It hit me when I stepped into the frozen aisles of a supermarket. The boys walked ahead, laughing. I couldn’t be there anymore, I couldn’t be around them.
The feeling was so intense that I didn’t say a word, I just turned and walked away. I say walked… If my boots didn’t have such unreliable heels I’d have been running. Adrenaline coursed so violently through me that I needed to be moving, fast.
I was no stranger to that feeling but this was different. This was the first time it broke through my mask. Maybe that’s why I needed to run away; a last-ditch effort to avoid the total humiliation that would surely befall me if anyone discovered I didn’t have it all under control.
The park near my Paris office could have been designed for moments like this. It was wild and asymmetrical. It was the perfect place to get lost. And so I raced through its web of interlacing paths. The constant string of ‘left or right?’ decisions was easier to face than the barrage of unanswered questions on my mind.
Beyond that, I had only one clear thought. How dismally un-French I was being, crying like this in public. Had I no class?
I’m sure the minutes were only seconds in reality, but my concept of time was distorted. After what felt like hours, I slowed to an amble and tired of traipsing in circles. I curled up on the grassy banks of the lake.
In front of me was ‘suicide bridge’. I wouldn’t say that I considered doing it but I definitely thought about it. You see, I didn’t want to die, as such, but I did think about how much easier it would be if I were no longer alive. It seemed like a logical solution; if I were no longer here, I wouldn’t have to battle the exhaustion anymore, I’d be free.
Thankfully, I was alert enough for that chain of thought to trigger a self-defence mechanism. And so I turned to Facebook, the place that guaranteed me constant reassurance that I have friends.
Friends, I need help. I keep falling further and further into depression and I have no idea how to get out. I’ve been trying so hard to fix it but I’m getting more and more exhausted and I don’t know what to do anymore. I know that I’m incredibly lucky, that I’ve been able to experience so many wonderful things and that I have endless opportunities open to me. Yet I still feel so unbelievably broken and I can’t see any way out that isn’t completely immature. Help please?
22nd May 2014
I still haven’t decided whether it was self-centred or brave, a childish cry for attention, or the voicing of a very real need for support. Either way, it’s one of the best decisions I’ve made, because the support I received in that moment was a greater comfort to me than I could have imagined.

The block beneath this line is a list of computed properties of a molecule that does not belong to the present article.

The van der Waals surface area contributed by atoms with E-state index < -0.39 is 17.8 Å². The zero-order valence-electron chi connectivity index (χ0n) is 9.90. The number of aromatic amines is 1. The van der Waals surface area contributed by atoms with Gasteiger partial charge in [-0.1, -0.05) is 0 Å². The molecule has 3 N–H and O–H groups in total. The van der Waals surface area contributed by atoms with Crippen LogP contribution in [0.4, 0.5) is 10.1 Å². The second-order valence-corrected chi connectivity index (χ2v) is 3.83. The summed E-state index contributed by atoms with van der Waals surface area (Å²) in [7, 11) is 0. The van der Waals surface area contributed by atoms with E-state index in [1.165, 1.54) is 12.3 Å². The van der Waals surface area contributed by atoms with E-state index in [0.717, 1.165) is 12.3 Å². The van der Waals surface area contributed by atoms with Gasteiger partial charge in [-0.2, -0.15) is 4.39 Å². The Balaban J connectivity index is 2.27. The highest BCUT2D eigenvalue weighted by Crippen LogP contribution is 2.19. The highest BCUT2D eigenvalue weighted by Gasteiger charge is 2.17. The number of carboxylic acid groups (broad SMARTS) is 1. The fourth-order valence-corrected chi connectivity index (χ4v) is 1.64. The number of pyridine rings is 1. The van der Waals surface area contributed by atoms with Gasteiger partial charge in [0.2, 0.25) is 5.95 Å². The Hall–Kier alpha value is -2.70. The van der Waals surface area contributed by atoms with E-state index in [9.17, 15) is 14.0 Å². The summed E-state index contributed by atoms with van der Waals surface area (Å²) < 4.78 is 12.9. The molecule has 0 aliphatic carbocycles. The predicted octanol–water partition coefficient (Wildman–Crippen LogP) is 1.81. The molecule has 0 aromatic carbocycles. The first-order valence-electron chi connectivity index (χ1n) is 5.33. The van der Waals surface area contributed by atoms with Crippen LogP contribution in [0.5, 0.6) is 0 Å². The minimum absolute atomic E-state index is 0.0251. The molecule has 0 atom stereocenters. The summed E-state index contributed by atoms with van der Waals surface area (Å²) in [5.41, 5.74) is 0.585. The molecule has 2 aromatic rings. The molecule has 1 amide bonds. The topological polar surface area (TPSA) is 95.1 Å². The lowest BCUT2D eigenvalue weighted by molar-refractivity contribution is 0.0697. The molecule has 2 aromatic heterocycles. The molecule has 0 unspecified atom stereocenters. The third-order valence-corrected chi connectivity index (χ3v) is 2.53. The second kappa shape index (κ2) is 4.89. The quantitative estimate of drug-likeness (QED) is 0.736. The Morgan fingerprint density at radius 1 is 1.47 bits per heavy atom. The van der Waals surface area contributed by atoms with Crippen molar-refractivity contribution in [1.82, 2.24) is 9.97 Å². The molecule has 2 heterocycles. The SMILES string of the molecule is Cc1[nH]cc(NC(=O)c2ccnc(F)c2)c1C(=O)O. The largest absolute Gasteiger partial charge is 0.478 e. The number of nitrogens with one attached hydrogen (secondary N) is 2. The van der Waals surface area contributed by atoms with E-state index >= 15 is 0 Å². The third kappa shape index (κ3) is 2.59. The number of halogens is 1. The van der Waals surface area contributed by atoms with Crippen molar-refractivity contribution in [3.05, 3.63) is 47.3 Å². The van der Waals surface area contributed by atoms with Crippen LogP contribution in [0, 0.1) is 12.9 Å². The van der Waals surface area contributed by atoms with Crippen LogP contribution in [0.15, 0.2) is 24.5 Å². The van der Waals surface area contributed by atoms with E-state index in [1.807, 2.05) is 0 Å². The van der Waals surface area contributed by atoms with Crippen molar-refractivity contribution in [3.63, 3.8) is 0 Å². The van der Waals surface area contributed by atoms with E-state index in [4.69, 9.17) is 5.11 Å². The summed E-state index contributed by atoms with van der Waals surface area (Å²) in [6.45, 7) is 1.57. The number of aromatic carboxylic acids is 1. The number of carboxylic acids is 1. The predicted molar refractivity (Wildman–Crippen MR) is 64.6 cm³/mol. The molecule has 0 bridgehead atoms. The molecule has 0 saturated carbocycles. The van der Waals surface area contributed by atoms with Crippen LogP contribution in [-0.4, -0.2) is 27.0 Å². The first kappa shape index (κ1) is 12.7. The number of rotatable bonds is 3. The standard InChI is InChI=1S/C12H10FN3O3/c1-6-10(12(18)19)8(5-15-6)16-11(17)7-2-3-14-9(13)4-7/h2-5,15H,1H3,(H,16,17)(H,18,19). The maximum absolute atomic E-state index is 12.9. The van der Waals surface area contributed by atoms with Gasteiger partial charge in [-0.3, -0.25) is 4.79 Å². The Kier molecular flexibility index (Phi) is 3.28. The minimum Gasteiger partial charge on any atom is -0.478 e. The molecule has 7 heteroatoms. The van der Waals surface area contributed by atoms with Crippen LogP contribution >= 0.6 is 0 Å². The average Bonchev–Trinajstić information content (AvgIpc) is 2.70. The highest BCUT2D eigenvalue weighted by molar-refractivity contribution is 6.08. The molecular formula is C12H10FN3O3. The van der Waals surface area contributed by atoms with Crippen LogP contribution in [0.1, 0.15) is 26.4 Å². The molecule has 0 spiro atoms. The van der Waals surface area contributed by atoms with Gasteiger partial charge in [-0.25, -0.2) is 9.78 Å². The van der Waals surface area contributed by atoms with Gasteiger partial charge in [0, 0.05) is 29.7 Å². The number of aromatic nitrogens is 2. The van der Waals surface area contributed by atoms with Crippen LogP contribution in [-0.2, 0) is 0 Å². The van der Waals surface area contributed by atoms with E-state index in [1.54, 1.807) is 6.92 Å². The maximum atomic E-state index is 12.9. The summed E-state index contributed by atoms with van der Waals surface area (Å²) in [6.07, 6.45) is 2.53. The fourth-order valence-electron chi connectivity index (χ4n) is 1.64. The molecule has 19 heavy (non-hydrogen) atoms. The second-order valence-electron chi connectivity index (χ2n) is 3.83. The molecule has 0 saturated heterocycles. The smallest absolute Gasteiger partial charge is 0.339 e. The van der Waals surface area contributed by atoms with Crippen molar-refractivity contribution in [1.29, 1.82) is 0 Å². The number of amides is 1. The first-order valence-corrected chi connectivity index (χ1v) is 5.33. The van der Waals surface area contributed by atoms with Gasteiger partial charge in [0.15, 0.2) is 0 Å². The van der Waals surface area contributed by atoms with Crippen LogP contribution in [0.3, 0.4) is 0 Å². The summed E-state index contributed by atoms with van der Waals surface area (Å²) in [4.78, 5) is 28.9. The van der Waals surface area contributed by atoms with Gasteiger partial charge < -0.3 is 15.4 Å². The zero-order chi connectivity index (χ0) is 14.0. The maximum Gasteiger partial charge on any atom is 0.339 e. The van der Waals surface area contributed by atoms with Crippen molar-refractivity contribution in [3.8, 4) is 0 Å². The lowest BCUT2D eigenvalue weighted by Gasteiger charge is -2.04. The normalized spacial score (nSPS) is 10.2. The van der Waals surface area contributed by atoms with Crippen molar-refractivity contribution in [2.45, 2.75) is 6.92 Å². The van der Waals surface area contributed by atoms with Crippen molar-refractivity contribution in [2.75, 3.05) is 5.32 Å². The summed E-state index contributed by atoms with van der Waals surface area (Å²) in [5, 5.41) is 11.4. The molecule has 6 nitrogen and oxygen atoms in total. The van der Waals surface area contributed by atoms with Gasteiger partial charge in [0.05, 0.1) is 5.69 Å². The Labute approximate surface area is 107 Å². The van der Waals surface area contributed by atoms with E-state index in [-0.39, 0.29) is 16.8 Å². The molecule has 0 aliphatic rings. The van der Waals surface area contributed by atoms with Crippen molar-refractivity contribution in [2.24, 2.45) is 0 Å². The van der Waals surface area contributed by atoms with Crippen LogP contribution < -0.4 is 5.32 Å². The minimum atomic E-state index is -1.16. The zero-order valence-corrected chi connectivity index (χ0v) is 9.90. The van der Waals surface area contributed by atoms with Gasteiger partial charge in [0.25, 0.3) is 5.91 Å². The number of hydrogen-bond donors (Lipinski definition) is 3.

In the course of this little meltdown, I experienced — for the first time — what it was like to be vulnerable with my friends and family. And indeed to have them be vulnerable with me.
It’s remarkable how many people I know have suffered from depression, to varying extremes. You’d never know it from the outside. So many of my connections wrote to me on that day to share their own stories, and the coping mechanisms that have worked for them. More than 20% of my friends had experiences they wanted to speak to me about; the majority of them were no older than 25. Isn’t that worrying?
Anyway, on top of comfort and support, I was given loads of great advice from these wonderful people. The common themes are incredibly simple (though maybe not easy):
- People: surround yourself with people who care about you, reach out when you need help, and keep talking
- Professionals: see a GP and, if at all possible, start speaking to a therapist
- Exercise: get moving every day, even if you’re only walking — endorphins are awesome
- Nature: even better, do your exercise outside in the sun!
- Routine: having some kind of schedule frees you from making a bunch of decisions
- Play: make time for hobbies that make you happy — writing, painting, dancing, climbing
- Pause: take things one day at a time; slow down, breathe, meditate
- Challenge: do one thing every day that scares you
It’s nothing that hasn’t been shared before, but reading the words in this context gave them value. These tips came from real people, people who were like me, people who cared about me. And people to whom I felt accountable.
So there I was, crying by the lake in utter despair, when I began to understand one of the principles that’s become a guiding force in my life. Be open. Be open because the more open you are, the easier it is for the people you care about to give you the support you need, and for them to be vulnerable themselves.